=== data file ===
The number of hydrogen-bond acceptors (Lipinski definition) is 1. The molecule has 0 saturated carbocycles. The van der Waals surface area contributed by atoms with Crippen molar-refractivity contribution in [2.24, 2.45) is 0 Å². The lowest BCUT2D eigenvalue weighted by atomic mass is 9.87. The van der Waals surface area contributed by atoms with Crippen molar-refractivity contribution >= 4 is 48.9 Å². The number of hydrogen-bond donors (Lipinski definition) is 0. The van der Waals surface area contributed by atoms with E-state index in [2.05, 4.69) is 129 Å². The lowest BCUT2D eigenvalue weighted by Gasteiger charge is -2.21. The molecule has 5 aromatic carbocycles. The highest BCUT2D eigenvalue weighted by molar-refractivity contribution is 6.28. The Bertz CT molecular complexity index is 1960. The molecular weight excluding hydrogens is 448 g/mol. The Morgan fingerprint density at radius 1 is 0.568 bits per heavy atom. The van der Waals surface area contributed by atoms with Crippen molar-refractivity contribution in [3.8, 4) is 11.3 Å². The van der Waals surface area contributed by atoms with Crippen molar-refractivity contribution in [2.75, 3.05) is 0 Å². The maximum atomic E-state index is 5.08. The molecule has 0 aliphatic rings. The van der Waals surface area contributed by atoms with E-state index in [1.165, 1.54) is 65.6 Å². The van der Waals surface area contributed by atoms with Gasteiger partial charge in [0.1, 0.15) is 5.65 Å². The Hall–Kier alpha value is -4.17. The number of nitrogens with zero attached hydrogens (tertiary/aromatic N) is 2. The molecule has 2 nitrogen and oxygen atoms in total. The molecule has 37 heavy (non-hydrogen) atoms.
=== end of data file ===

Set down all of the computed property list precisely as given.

The number of hydrogen-bond acceptors (Lipinski definition) is 1. The molecule has 0 saturated carbocycles. The van der Waals surface area contributed by atoms with Crippen molar-refractivity contribution in [2.24, 2.45) is 0 Å². The lowest BCUT2D eigenvalue weighted by atomic mass is 9.87. The van der Waals surface area contributed by atoms with Crippen molar-refractivity contribution >= 4 is 48.9 Å². The number of hydrogen-bond donors (Lipinski definition) is 0. The van der Waals surface area contributed by atoms with E-state index in [2.05, 4.69) is 129 Å². The lowest BCUT2D eigenvalue weighted by Gasteiger charge is -2.21. The molecule has 5 aromatic carbocycles. The highest BCUT2D eigenvalue weighted by molar-refractivity contribution is 6.28. The Bertz CT molecular complexity index is 1960. The molecular weight excluding hydrogens is 448 g/mol. The Morgan fingerprint density at radius 1 is 0.568 bits per heavy atom. The van der Waals surface area contributed by atoms with Crippen molar-refractivity contribution in [3.8, 4) is 11.3 Å². The van der Waals surface area contributed by atoms with Crippen molar-refractivity contribution in [2.75, 3.05) is 0 Å². The maximum atomic E-state index is 5.08. The molecule has 0 aliphatic rings. The van der Waals surface area contributed by atoms with E-state index in [1.165, 1.54) is 65.6 Å². The van der Waals surface area contributed by atoms with Gasteiger partial charge in [0.1, 0.15) is 5.65 Å². The Hall–Kier alpha value is -4.17. The number of nitrogens with zero attached hydrogens (tertiary/aromatic N) is 2. The molecule has 2 nitrogen and oxygen atoms in total. The molecule has 37 heavy (non-hydrogen) atoms.